The Grave Responsibility of the Bishops and Superiors
From the foregoing liturgical laws, it is quite clear that all the practices mentioned in the consultation constitute grave abuses to the most august sacrament of the Holy Eucharist. Furthermore, since all of them are specifically mentioned in an Instruction from the Holy See─which of itself is specifically directed to those in capital executive offices─there is an equally grave obligation on the part of the local Ordinary or the Ordinary of a religious Institute or Society of Apostolic Life concerned. We can end with the relevant norms of the Instruction:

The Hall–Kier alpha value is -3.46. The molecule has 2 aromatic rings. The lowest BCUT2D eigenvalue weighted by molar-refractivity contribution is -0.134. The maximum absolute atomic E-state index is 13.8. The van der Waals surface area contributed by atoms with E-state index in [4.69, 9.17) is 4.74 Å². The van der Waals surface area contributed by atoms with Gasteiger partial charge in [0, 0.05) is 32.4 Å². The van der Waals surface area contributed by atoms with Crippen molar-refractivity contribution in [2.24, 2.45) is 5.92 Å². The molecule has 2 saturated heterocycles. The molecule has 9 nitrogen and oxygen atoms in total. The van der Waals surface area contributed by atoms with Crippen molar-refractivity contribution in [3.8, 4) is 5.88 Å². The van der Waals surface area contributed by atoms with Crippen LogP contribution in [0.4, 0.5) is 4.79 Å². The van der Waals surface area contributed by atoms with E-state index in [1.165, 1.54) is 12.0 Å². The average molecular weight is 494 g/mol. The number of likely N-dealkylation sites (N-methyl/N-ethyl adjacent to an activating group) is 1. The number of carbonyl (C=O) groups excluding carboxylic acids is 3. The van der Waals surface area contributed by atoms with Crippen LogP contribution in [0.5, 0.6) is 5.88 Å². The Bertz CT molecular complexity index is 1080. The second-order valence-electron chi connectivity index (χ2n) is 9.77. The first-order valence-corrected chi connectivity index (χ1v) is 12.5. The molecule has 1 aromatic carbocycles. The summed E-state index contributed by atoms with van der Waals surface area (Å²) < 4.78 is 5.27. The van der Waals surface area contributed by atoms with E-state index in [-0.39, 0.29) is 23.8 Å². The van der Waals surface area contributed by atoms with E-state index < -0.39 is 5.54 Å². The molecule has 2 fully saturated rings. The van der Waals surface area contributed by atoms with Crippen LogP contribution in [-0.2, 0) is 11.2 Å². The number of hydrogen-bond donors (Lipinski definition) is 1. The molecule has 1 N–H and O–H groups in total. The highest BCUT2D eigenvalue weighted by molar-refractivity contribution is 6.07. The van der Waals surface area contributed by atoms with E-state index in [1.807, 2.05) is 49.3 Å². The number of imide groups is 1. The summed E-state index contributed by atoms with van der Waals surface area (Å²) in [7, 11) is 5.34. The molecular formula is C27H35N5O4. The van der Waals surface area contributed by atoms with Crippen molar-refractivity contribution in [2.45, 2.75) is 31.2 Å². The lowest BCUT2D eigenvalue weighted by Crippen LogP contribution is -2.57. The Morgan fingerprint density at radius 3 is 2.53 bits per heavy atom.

1) “Whenever a local Ordinary or the Ordinary of a religious Institute or of a Society of apostolic life receives at least plausible notice of a delict or abuse concerning the Most Holy Eucharist, let him carefully investigate, either personally or by means of another worthy cleric, concerning the facts and the circumstances as well as the imputability.” [n.178]
2) “Any Catholic, whether Priest or Deacon or lay member of Christ’s faithful, has the right to lodge a complaint regarding a liturgical abuse to the diocesan Bishop or the competent Ordinary equivalent to him in law, or to the Apostolic See on account of the primacy of the Roman Pontiff. It is fitting, however, insofar as possible, that the report or complaint be submitted first to the diocesan Bishop. This is naturally to be done in truth and charity.” [n.184]